Kuala Lumpur – Natural rubber prices were “strongly bullish”, both in the futures and physical markets, during the second half of February, helped largely by a supply deficit and increasing demand from China.
According to preliminary estimates by the Association of Natural Rubber Producing Countries (ANRPC), world NR fell 12.4%, year-on-year, to 897 kilotonnes in February, while demand recovered at a 47.5% rate to 1.103 million tonnes.
“The February-April period is the season of low supply of NR over as farmers generally give layoff to harvesting during this season coinciding with the annual wintering and refoliation of rubber trees,” said ANRPC in a 4 March market intelligence report.
In addition to the seasonal factor, ANRPC noted that that supply from major producing countries has been constrained by the new fungal leaf diseases that affected 387,000 hectares of mature rubber trees in Indonesia, 141,000 hectares in Thailand, 16,000 hectares in Malaysia, and to a limited extent in Sri Lanka and India.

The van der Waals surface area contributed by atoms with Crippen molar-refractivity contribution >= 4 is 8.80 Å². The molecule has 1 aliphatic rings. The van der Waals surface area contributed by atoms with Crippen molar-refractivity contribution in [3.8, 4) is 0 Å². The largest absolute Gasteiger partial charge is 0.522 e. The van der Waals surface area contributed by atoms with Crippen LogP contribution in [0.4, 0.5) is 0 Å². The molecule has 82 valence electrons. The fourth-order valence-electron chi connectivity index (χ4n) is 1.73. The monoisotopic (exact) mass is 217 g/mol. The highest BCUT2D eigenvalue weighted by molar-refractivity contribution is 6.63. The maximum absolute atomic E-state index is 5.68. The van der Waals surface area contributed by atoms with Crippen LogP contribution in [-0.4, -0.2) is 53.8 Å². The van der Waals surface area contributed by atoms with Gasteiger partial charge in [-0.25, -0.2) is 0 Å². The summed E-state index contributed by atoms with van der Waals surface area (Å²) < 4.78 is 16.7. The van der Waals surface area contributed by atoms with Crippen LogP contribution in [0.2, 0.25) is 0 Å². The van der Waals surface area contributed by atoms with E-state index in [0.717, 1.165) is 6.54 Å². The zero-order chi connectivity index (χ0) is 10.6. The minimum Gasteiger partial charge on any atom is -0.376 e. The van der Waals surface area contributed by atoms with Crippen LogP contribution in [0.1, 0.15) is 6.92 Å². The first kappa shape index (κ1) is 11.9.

Moreover, the report noted that harvesting still remains hindered in Thailand and Malaysia as skilled migrant workers are restricted from travelling to the countries.
Another fundamental factor driving the price uptrend was an increase in the offtake of NR in China during the month, despite the Chinese New Year holiday season.
Citing preliminarily estimates, ANRPC said that China consumed 431 kilotonnes of NR during Feb against “an abnormally low” baseline of 104,200 tonnes in 2020 and 378 kilotonnes in February 2019.
The ANRPC linked the higher consumption rate in China to domestic travel restrictions imposed in the country to curb the spread of Covid-19.
The restrictions, it said, led to workers remaining at their job stations during the holidays and delivering higher factory utilisation rates.